This isn't just some sort of preachy moral stance, pirated software (and websites that distribute it) are often hotbeds for viruses and malware. Sure free is good, but it's not worth the risk.

What you should install


Antivirus

You need antivirus on your computer, but you don't need to pay for it. On Windows 8, Windows 8.1, and Windows 10, Windows Defender is installed out of the box. It works well. On Windows 7, you'll want to install Microsoft Security Essentials. It's available as a free download directly from Microsoft.

Make sure you turn on cloud-based protection. You should find this option under the Settings menu.

Please note that you'll only want to have one antivirus tool running on your computer at a time. If you're having trouble removing uninstalling a previous antivirus product, you can download ESET's AV Remover tool.

While Microsoft's antivirus is more than adequate, paid solutions can offer some benefits. According to AV Test, an independent tester of antivirus software, Microsoft only had 89.9% protection against newly discovered viruses for the month of October. F-Secure Safe, Kaspersky, and Trend Micro all had 100% for the same month.

Windows Defender's score did however rise to 99.6% when it came to the detection of malware discovered in the last four-weeks.

Paid antivirus and internet security solutions do however often include additional features such as parental controls.

While antivirus is an important part of security, it isn't the be all and end all. Antivirus will protect you from "known" attacks, but it won't help against social engineering or phishing, for example. A notification that says your computer is "protected" isn't an excuse to be complacent online, and we'll go into more detail about best practices for online security below.

Google Chrome

If you're not already using it, you should swap to Google Chrome. Specifically, the 64-bit version. Chrome uses sandbox technology to help protect the rest of your computer against malware, and Google is pretty prompt when it comes to releasing software and security updates. Chrome's 64-bit version is more resilient to attack and interference from other programs on your machine.

For the most secure Chrome experience, you should download the "Chrome MSI 64-bit" from Google's "browser for businesses" page. This installs Chrome for all users on your machine, rather than in your individual profile. As such, Chrome can't be modified by a malicious program without you providing additional permissions.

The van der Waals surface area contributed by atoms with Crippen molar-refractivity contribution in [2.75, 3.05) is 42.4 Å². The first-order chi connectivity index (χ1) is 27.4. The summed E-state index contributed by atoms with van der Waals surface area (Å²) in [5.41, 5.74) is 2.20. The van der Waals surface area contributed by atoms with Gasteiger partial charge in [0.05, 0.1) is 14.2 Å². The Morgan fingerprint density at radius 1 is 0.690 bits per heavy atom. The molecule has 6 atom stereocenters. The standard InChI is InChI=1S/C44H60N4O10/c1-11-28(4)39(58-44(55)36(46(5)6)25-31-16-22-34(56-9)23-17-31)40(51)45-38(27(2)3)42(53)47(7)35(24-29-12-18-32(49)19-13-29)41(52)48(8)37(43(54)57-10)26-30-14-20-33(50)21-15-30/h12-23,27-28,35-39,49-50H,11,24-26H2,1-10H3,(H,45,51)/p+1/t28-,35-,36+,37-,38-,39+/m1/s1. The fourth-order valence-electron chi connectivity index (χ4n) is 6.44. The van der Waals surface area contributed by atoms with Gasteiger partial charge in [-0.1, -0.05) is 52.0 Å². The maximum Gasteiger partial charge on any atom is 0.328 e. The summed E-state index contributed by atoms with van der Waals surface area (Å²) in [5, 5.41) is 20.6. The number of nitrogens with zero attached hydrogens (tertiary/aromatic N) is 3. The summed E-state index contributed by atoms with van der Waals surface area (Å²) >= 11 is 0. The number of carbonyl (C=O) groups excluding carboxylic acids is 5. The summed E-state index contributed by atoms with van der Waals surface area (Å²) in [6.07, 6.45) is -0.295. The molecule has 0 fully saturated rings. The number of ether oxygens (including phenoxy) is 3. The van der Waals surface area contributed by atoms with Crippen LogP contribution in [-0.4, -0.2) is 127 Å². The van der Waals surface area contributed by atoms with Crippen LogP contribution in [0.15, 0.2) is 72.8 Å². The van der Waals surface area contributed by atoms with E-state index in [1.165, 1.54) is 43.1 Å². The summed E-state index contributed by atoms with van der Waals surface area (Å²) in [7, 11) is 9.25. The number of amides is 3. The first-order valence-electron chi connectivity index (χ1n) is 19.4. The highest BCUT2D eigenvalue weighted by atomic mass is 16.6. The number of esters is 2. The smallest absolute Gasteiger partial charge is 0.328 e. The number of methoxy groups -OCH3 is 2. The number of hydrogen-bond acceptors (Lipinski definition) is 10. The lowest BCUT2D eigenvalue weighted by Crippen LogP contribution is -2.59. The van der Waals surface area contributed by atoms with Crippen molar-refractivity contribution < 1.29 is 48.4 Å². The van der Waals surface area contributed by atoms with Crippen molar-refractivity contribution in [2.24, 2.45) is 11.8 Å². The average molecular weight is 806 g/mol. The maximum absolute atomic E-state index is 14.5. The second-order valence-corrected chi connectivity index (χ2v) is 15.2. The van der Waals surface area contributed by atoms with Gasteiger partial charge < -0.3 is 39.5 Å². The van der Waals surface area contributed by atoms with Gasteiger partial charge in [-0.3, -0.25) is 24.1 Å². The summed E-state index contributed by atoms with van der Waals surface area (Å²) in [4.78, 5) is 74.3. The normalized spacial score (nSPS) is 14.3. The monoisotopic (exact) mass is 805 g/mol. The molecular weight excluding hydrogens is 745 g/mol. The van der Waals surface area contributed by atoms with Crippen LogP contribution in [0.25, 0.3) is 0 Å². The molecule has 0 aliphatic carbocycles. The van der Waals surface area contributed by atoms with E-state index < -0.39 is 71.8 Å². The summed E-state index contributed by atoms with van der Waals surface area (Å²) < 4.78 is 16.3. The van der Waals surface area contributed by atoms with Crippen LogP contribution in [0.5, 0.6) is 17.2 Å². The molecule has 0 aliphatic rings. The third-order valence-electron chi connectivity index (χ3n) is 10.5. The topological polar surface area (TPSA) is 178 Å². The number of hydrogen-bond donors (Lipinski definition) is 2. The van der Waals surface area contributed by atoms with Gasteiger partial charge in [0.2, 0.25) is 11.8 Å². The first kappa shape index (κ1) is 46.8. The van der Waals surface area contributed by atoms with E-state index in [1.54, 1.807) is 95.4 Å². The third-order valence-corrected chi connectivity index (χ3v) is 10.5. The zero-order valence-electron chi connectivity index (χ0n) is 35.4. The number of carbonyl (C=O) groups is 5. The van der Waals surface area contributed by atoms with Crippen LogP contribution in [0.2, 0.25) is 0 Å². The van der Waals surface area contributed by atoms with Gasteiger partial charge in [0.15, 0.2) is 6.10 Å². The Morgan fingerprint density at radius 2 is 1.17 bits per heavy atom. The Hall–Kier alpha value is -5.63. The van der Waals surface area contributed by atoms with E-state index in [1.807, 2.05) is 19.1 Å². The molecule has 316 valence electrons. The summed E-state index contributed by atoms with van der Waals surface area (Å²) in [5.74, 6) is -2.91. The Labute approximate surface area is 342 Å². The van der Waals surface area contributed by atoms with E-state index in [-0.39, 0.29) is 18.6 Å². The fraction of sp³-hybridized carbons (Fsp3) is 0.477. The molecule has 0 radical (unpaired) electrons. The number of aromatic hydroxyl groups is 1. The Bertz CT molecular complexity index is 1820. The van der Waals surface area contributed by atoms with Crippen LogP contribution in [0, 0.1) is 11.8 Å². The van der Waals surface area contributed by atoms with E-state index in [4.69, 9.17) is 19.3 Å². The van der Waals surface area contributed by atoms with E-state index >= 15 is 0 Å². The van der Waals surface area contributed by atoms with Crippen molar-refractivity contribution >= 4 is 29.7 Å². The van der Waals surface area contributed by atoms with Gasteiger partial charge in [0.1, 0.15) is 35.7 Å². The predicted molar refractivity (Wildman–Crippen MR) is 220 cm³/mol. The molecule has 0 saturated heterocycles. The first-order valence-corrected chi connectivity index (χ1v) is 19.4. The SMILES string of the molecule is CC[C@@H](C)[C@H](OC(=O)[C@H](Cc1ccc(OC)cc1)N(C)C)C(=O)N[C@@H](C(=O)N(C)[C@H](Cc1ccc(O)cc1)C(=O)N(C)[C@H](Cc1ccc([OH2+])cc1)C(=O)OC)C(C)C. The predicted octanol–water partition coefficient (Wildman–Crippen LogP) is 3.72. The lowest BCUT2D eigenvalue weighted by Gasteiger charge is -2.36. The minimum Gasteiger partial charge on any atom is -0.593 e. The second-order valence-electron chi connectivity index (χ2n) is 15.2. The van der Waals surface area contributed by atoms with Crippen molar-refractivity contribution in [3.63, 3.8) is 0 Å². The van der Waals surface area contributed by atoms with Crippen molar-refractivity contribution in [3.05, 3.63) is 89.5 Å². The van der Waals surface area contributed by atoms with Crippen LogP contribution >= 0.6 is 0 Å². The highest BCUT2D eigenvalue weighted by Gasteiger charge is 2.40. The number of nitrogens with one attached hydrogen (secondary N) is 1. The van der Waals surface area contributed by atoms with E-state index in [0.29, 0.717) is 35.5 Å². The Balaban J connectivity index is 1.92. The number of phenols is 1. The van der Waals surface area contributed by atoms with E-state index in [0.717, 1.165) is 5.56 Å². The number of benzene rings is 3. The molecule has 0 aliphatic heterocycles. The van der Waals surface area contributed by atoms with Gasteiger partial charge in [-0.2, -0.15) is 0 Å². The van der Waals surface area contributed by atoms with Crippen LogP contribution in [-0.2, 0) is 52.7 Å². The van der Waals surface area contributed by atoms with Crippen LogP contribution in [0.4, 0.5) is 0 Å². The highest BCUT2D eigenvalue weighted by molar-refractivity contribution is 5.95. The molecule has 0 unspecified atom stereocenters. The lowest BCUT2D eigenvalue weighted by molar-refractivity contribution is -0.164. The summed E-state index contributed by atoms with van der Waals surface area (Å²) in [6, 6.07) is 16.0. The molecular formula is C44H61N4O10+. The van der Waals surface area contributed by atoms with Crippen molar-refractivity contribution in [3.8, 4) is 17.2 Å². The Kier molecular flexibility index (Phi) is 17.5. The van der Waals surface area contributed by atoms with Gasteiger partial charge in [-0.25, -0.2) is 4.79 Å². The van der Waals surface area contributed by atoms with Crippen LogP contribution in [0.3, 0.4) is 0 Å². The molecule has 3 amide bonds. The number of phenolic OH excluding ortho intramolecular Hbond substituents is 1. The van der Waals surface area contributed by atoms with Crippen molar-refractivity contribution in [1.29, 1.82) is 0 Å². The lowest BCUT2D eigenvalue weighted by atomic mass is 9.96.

An ad-blocker

Most online advertising is harmless, but as of late, cyber-criminals are co-opting ads and using them to display malicious content. Some "malvertising" can require a user to actually click on a link or install a program, but more sophisticated attackers can create malicious ads that trigger automatically.

Ad-blocking extensions for your browser mitigate much of this risk. We recommend uBlock Origin.

HTTPS Everywhere

For an extra bit of privacy and security online, you can install an extension called HTTPS Everywhere. The extension can force many websites that don't support HTTPS to use HTTPS - a protocol for secure communications over a network. HTTPS Everywhere will encrypt your connections to many major websites, which in turn prevents others from intercepting communications between your computer and a website.

Malware scanners

Malware scanners are a good way to complement antivirus, and can remove junkware and adware that virus scanners don’t always target, such unwanted toolbars and applications that spawn pop-ups.

The free version of MalwareBytes Anti-Malware is a simple way to make sure your computer doesn't have malware installed. The free version doesn't feature active protection (as in, it's not constantly monitoring for new malware), and instead relies on you to manually run scans from time to time. The Premium version adds active real-time protection for those who constantly seem to get infected.

If you're tech savvy, MalwareBytes also has a lightweight Junkware Removal Tool that can be run without installation. This doesn't have a graphical interface, and instead runs itself in a command line prompt.

It's also worth running Google's Chrome Cleanup Tool. This is designed to scan and remove software that can cause problems with Chrome, inject ads into webpages, or alter browser settings.

Lastly, Should I Remove It is a simple tool that dispenses advice on whether you should remove any of the programs you've got installed on your Windows PC. In addition to pointing out potentially annoying toolbars or applications, Should I Remove It can also help deal with preinstalled bloatware PC manufacturers tend to bundle with new machines.

Use a VPN when accessing sensitive material on public networks

A virtual private networks, or VPNs for short, are typically associated with hiding your online activity or accessing geo-blocked content, but they're also an invaluable tool that provides an extra layer of security when you're using an unsecured or public Wi-Fi.

A VPN allows you to access the internet through another computer's connection. Without a VPN, you're probably reading WhistleOut from Australia. With a VPN, your connection to the website could be coming via the Netherlands, but relayed back to your computer locally.

By using a VPN when on a public Wi-Fi, your traffic is encrypted, which makes it incredibly difficult for anyone else to intercept. This is especially useful if you need to do online shopping or online banking while on the go or overseas.